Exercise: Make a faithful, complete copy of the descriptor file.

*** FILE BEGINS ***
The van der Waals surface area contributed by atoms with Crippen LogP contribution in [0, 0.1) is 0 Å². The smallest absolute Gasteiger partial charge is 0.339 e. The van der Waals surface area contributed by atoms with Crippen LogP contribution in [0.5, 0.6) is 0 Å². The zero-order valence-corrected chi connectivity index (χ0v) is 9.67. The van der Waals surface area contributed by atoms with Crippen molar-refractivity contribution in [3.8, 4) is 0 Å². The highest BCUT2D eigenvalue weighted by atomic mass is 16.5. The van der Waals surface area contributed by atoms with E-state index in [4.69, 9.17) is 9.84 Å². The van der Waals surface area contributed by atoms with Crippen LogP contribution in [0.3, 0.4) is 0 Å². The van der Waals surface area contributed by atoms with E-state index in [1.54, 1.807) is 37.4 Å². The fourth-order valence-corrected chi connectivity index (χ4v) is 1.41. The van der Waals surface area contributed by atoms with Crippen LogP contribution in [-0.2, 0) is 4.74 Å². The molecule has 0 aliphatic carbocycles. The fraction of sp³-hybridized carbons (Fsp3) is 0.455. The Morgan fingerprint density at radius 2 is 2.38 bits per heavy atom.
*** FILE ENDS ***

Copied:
The van der Waals surface area contributed by atoms with Crippen LogP contribution in [0, 0.1) is 0 Å². The smallest absolute Gasteiger partial charge is 0.339 e. The van der Waals surface area contributed by atoms with Crippen LogP contribution in [0.5, 0.6) is 0 Å². The zero-order valence-corrected chi connectivity index (χ0v) is 9.67. The van der Waals surface area contributed by atoms with Crippen molar-refractivity contribution in [3.8, 4) is 0 Å². The highest BCUT2D eigenvalue weighted by atomic mass is 16.5. The van der Waals surface area contributed by atoms with E-state index in [4.69, 9.17) is 9.84 Å². The van der Waals surface area contributed by atoms with Crippen LogP contribution in [0.3, 0.4) is 0 Å². The van der Waals surface area contributed by atoms with E-state index in [1.54, 1.807) is 37.4 Å². The fourth-order valence-corrected chi connectivity index (χ4v) is 1.41. The van der Waals surface area contributed by atoms with Crippen LogP contribution in [-0.2, 0) is 4.74 Å². The molecule has 0 aliphatic carbocycles. The fraction of sp³-hybridized carbons (Fsp3) is 0.455. The Morgan fingerprint density at radius 2 is 2.38 bits per heavy atom.